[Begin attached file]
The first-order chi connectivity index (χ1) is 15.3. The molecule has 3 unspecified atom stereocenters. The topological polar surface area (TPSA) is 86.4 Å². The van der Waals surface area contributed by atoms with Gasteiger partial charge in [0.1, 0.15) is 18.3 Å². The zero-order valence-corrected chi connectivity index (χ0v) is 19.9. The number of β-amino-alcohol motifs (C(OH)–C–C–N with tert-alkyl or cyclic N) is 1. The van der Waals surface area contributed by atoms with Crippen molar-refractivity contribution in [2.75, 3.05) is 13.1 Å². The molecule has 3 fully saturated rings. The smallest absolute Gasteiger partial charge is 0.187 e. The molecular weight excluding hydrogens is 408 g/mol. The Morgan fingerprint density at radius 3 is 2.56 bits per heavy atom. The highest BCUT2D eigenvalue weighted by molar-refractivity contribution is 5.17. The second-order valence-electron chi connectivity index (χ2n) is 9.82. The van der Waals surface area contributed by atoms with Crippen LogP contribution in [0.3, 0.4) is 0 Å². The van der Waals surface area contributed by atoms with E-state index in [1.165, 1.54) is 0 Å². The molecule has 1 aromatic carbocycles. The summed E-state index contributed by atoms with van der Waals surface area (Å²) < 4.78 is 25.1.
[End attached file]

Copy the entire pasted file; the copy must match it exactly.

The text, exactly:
The first-order chi connectivity index (χ1) is 15.3. The molecule has 3 unspecified atom stereocenters. The topological polar surface area (TPSA) is 86.4 Å². The van der Waals surface area contributed by atoms with Gasteiger partial charge in [0.1, 0.15) is 18.3 Å². The zero-order valence-corrected chi connectivity index (χ0v) is 19.9. The number of β-amino-alcohol motifs (C(OH)–C–C–N with tert-alkyl or cyclic N) is 1. The van der Waals surface area contributed by atoms with Crippen molar-refractivity contribution in [2.75, 3.05) is 13.1 Å². The molecule has 3 fully saturated rings. The smallest absolute Gasteiger partial charge is 0.187 e. The molecular weight excluding hydrogens is 408 g/mol. The Morgan fingerprint density at radius 3 is 2.56 bits per heavy atom. The highest BCUT2D eigenvalue weighted by molar-refractivity contribution is 5.17. The second-order valence-electron chi connectivity index (χ2n) is 9.82. The van der Waals surface area contributed by atoms with Crippen LogP contribution in [0.3, 0.4) is 0 Å². The van der Waals surface area contributed by atoms with E-state index in [1.165, 1.54) is 0 Å². The molecule has 1 aromatic carbocycles. The summed E-state index contributed by atoms with van der Waals surface area (Å²) < 4.78 is 25.1.